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Guitar Classes Rock Hill SC

See below to find local guitar classes in Rock Hill that give access to instruction on guitar for beginners, blue guitar basics, fingerstyle guitar basics, intermediate acoustic techniques, and lead guitar basics, as well as advice and content on bass guitar classes and more.

Jeffs Guitar Lessons
(803) 487-6572
Rock Hill, SC
 
Dave Taylors Guitar School
(803) 417-7722
54 Marina Rd
Clover, SC
 
Joe C.
(877) 231-8505
Moss Rd
Charlotte, NC
Subjects
Drums
Ages Taught
5 to 99
Specialties
All Rudiments, the Moeller Method, Drum set technique and style education: Jazz, Latin, Classic and Contemporary (plus tips on live and studio performances). Matched or orthodox grips welcome.
Education
University of Georgia - Political Science - 2001-2003 (Bachelor's degree received)
Membership Organizations
TakeLessons Music Teacher

Data Provided By:
Christopher Teves
2520 Atlantic Palms Ave 1010
North Charleston, SC
Instruments
Guitar
Styles
Blues, Classical, Folk - Country - Bluegrass, Jazz, Kids, Rock - Alternative
Experience Levels
Advanced, Beginner, Intermediate
Rate
$50
Years of Experience
over 20 Years

Data Provided By:
Marvins Guitar Studios
(864) 490-1743
750 E Main St
Gaffney, SC
 
Brewer Guitar Studio
(803) 366-2966
1129 Deas St
Rock Hill, SC
 
Joe C.
(877) 231-8505
Sedgeburn Dr.
Charlotte, NC
Subjects
Drums
Ages Taught
5 to 99
Specialties
All Rudiments, the Moeller Method, Drum set technique and style education: Jazz, Latin, Classic and Contemporary (plus tips on live and studio performances). Matched or orthodox grips welcome.
Education
University of Georgia - Political Science - 2001-2003 (Bachelor's degree received)
Membership Organizations
TakeLessons Music Teacher

Data Provided By:
Music & Arts
(704) 341-0000
Arboretum Shopping Center, 8046 Providence Rd Ste C
Charlotte, NC
 
David Kimbell
47 Queens Way
Hilton Head, SC
Instruments
Banjo, Cello, Electric Bass, Guitar, Mandolin, Other, Stand Up Bass, Theory, Viola, Violin
Styles
Blues, Classical, Folk - Country - Bluegrass, Jazz, Kids, Rock - Alternative, World
Experience Levels
Advanced, Beginner, Intermediate
Rate
$45
Years of Experience
23 Years

Data Provided By:
MT Pleasant Music Guitar
(843) 849-1004
217 Lucas St Ste M
Mount Pleasant, SC
 
Data Provided By:

The Art Of Practicing

The Art Of Practicing
By Chris Standring ( www.chrisstandring.com )

I have always believed that success, in practically any subject you can think of, is a direct result of "clear thinking". That is, the ability to understand very clearly what needs to be achieved and the action to set about surmounting very necessary hurdles in order to reach those goals. Less than successful people are either not clear in their goals or for one reason or another give up along the way. It's leveling that rough terrain, along with a clearly defined end result in mind that will get you there in the end. The success roadmap might go something like this:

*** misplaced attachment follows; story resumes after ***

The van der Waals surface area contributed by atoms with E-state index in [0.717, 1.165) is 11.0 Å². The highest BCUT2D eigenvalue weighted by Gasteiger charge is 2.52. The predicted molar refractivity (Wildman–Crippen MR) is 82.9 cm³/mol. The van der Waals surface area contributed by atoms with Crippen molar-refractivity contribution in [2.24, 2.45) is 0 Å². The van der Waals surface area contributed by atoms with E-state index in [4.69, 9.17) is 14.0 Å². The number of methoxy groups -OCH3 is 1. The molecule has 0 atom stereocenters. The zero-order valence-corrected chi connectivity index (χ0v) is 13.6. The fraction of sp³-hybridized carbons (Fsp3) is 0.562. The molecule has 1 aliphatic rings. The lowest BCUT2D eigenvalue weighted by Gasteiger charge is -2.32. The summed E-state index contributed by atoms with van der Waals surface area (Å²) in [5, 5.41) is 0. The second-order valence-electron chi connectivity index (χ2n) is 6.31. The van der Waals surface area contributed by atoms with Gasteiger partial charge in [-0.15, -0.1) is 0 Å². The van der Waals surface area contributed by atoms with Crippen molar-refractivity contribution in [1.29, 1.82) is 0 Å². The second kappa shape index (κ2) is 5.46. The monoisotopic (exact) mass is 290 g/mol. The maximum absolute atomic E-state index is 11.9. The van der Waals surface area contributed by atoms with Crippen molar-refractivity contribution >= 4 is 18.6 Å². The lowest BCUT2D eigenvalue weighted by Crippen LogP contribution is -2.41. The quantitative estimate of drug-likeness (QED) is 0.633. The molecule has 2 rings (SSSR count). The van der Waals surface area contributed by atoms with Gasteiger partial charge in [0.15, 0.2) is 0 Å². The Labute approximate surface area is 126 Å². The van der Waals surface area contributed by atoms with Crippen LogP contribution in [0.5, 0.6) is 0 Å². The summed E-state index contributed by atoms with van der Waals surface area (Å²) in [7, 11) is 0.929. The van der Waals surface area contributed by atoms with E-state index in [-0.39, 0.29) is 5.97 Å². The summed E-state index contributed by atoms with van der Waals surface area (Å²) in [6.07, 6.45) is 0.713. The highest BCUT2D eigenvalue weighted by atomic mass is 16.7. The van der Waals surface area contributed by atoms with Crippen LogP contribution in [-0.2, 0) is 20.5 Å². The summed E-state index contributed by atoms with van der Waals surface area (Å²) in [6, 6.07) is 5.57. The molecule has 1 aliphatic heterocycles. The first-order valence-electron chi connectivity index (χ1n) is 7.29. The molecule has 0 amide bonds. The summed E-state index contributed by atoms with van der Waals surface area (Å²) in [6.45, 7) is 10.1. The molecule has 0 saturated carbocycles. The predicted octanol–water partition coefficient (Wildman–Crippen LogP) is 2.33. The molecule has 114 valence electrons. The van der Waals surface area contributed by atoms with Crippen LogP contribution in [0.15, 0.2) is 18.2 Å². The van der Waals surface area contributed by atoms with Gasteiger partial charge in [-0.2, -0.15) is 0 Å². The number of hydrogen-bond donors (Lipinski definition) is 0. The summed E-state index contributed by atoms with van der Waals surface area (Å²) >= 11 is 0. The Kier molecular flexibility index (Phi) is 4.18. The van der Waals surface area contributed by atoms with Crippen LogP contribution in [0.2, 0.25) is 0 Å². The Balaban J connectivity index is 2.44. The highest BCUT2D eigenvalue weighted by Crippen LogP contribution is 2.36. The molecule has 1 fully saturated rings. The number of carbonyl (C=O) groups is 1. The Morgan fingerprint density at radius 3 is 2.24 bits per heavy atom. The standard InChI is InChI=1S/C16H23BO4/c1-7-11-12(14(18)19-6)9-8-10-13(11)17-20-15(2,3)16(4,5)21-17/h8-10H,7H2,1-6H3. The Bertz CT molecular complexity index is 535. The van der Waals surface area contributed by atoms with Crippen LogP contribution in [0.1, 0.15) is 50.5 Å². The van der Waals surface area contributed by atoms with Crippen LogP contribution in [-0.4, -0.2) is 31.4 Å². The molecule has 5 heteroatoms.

Visualize goal => Surmount problems => Score

Sounds simple doesn't it? However, this clear thinking is all very well but it's usually the thought required before step 1 (visualization) that causes problems. Very often the goal does not manifest in mind because the process is so overwhelming.

And so it is with practicing the guitar, or any instrument for that matter. In more laymen's terms it's more like "What the hell should I be practicing?".

Practice is a constant struggle for many people. There is so much to learn and often so little time to allocate to it. For the jazz musician, clear thinking can be as simple as "I really like that Charlie Parker 2, 5 - how does he do that?". Then transcribing the line, practicing it in all keys and working the phrase into your own vocabulary. The 'score' as I like to call it is the ability to work it in to your own playing. I want to talk a little about that in a minute.

First, I think the most important thing to talk about is how to make best use of your practice time. There was a time when I started playing where I used to sit in my room and allocate 15 minutes to practicing scales and arpeggios, 10 minutes on technique exercises, 20 minutes on sight reading and 1/2 an hour on practicing my classical guitar repertoire. Why? because my teacher told me I had to. Years later once I started to study jazz guitar on my own I didn't feel the need to be practicing this way. It wasn't really benefiting me fully. I started to have my own goals in mind that I wanted to reach. I wanted to learn to play like one or two of my heroes, but more importantly because I liked what they played. Even more under the microscope were certain melodic lines and licks that tweaked my ear and fueled me to transcribe or simply copy the way they phrased or 'felt' a phrase. Once I clearly had in mind what I wanted to achieve I could go about achieving it - I knew what I had to do.

It's important to sit down to practice and be really clear about what you are going to do during that practice time. Now, one thing that helped me tremendously was when I made a huge commitment to scheduled practicing. In other words, deciding that every single day, no matter what, I would sit down and dedicate exactly one hour...

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